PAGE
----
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Thursday 7 March 2013

Ennesys: energy positive buildings that run on microalgae

Building | No comments

by Baptiste Roux Dit Riche | Cleantech Republic | 10.06.11

Ennesys

While energy efficiency has become the leitmotif of green builders, the road to eco habitats also involves the production of energy within buildings. A subject that is no longer limited to photovoltaics. Since January, the Parisian start-up Ennesys has been proposing to equip buildings and eco-neighborhoods with an unusual energy system. Its uniqueness? Power is provided by the cultivation of phytoplankton, microalgae whose growth is spurred by the wastewater of the building. “All methods of algae cultivation are based on the same principle. We take a body of water in which we inject fertilizer and CO2. Exposed to light, the algae grow by photosynthesis,” says Jean-Louis Kindler, CEO of Ennesys. “They reach maturity in 48 hours and then we can harvest them.” Fruits of that biomass harvest: biomass, vegetable oil (algolipide) and even hydrogen captured during photosynthesis. That’s three energy sources that can be combined to cover the needs of a building and / or sold as biofuels or fertilizer.

A demonstration by the end of the year

EnnesysFor the founders of Ennesys, it’s agreed: their innovation will change the landscape of green building and, even shock that of renewable energies. “In terms of investment and net area occupied, we propose an energy efficiency three times higher than solar. This performance is based on the diversity of items utilized,” said Pierre Tauzinat, President of Ennesys. That’s the theory. In practice, the calculation may be more complex. The system must be adapted to each locale. The modes of acquisition of CO2 and the nature of the wastewater will, for example, vary greatly depending on the sites as would the structures of photosynthesis. To expose their algae-water mixture to light, Ennesys will have to work with the architectural constraints of each building. Photobioreactors integrated within building facades are being considered in particular (see photos). The last uncertainty rests on the treatment of mature algae. “Biomass could be our biggest obstacle. A relatively large volume is difficult to handle. We will therefore focus on installations where the biomass can be processed directly on site (note: stimulation, fermentation …). We want to avoid having to pass a building each day with a truck,” says Kindler. The leader looks forward to building a demonstration installation before the end of 2011, to show the viability of their innovation.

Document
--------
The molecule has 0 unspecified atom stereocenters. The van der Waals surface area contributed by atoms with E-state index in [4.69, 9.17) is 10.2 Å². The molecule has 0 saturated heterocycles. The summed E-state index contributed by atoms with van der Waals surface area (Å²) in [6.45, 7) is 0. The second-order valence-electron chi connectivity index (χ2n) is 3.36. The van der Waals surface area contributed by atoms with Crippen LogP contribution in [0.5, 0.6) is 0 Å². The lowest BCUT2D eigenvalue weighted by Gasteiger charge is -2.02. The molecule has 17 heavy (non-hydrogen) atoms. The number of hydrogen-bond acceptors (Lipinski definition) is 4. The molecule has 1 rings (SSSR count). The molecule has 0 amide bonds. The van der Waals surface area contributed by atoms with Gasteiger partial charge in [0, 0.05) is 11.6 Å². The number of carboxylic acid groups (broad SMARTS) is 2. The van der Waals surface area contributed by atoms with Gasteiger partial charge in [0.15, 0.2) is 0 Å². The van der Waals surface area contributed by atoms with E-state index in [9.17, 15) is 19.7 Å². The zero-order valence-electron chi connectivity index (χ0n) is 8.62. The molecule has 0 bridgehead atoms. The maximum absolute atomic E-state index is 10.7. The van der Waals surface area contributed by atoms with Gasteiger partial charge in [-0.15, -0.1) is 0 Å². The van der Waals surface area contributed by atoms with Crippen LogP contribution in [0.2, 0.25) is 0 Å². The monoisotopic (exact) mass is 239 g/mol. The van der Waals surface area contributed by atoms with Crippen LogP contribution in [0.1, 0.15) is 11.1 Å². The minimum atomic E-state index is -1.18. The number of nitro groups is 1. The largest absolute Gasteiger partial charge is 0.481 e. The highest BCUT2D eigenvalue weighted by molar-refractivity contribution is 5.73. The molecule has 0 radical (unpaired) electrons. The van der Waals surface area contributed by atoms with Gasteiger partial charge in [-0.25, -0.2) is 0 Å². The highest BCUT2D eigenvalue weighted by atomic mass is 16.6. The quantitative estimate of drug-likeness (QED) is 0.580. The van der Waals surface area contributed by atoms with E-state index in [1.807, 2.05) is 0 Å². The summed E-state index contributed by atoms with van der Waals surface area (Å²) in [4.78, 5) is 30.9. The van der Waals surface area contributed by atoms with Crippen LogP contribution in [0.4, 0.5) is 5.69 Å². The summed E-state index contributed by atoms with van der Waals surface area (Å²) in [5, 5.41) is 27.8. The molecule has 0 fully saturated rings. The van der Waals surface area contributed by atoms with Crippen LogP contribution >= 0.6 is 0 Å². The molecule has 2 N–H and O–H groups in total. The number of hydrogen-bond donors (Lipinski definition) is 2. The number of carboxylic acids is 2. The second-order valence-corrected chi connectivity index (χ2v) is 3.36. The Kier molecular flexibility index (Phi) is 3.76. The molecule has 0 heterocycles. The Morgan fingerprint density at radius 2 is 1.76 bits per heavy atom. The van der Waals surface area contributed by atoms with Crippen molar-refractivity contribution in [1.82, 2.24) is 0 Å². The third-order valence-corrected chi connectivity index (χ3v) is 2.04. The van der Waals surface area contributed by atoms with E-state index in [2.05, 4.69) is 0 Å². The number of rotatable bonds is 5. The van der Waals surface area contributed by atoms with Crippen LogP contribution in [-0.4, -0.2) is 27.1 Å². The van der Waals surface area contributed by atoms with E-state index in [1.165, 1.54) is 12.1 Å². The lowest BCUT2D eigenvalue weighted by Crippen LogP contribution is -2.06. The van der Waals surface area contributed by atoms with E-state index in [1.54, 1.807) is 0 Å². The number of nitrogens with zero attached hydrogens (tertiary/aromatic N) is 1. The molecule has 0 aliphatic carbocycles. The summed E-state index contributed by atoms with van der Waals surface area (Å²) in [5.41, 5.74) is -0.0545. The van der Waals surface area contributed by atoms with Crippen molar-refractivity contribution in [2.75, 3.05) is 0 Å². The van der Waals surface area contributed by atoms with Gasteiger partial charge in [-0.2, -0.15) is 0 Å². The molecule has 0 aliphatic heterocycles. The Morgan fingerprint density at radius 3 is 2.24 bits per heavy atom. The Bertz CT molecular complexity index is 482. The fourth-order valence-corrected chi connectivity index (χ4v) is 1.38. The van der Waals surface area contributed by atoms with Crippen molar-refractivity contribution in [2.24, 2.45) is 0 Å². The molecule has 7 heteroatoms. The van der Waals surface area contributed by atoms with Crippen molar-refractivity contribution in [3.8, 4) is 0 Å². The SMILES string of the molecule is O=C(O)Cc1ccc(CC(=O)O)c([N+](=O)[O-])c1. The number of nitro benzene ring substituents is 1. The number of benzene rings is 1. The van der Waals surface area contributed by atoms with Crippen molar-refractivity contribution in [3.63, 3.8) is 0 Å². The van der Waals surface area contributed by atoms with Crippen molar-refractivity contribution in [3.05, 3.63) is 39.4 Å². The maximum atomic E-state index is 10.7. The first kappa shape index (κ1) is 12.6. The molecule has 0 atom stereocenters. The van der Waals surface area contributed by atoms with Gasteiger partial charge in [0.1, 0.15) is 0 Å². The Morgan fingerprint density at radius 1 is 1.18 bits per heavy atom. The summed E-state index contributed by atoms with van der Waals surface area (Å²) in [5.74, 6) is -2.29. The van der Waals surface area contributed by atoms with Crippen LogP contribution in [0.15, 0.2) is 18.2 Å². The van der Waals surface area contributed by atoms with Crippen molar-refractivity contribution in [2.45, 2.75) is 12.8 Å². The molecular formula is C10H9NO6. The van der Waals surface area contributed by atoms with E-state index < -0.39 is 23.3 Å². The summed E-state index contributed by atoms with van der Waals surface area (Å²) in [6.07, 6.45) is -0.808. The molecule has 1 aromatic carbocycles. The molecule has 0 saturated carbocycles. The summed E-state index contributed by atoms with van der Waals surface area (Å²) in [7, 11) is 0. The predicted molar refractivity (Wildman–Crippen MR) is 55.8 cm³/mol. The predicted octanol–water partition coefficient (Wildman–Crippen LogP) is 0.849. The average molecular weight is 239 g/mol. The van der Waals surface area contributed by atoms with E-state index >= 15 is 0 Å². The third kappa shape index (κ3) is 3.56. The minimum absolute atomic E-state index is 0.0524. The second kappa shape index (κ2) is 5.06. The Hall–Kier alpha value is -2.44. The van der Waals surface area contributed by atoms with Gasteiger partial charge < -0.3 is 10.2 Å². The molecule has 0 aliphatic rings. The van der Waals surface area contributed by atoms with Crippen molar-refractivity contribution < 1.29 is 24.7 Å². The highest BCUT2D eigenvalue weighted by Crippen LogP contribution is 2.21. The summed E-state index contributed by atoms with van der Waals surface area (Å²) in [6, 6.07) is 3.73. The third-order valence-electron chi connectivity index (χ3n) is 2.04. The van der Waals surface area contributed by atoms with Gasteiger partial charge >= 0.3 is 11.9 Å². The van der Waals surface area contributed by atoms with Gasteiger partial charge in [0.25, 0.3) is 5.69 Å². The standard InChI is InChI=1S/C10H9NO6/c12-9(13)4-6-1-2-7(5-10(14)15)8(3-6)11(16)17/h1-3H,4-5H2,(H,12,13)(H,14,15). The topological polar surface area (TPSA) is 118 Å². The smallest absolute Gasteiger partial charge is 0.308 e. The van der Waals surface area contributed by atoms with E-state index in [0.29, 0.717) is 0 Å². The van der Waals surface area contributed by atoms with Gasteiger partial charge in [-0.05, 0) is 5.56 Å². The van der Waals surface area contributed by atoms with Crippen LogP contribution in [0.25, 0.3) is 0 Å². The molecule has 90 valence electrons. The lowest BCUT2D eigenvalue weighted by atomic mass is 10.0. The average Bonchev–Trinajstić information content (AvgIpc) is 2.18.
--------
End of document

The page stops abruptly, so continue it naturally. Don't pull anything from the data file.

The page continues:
Ennesys - Schéma de fonctionnement

Operating diagram (click to enlarge)

The French market is considered a priority

In terms of sales, the plan of attack is already mapped out. The start-up will primarily target the French market, for chauvinistic as well as opportunistic reasons. “We are currently working on eight projects, three are awaiting final approval,” says Tauzinat. “We arrive at a time when French players of the construction sector are looking for solutions like ours.” Another certainty, Ennesys only equips eco-neighborhoods or buildings with an area exceeding 12,000 m², and an average of 500 inhabitants. With this positioning, the start-up promises its prospects a return on investment in between three and five years, a pledge that’s difficult to assess because the cost of the system remains confidential for now. Beyond financials, Tauzinat also hopes that public developers and contractors will be sensitive to his final argument: the transformation of sewage water into “clarified” water, thus reusability. “This is a major selling point. This speaks to the elect. ” No wonder.  According to the site Eaufrance.fr, a French person consumes an average of 150 liters of water per day.

Rendement

Estimation of energy efficiency (source: Ennesys)

Photo credit: Thomas Ernstig

Ennesys in brief

  • Headquarters: Paris
  • Created: September 2010
  • Launch of activies: January 2011
  • Shareholders: OriginOil and PJC (capital increase pending)
  • Employees: two
  • Objectives: five contracts signed in late 2011, fifteen contracts signed in 2013
  • Clients: public developers, developers, private investors

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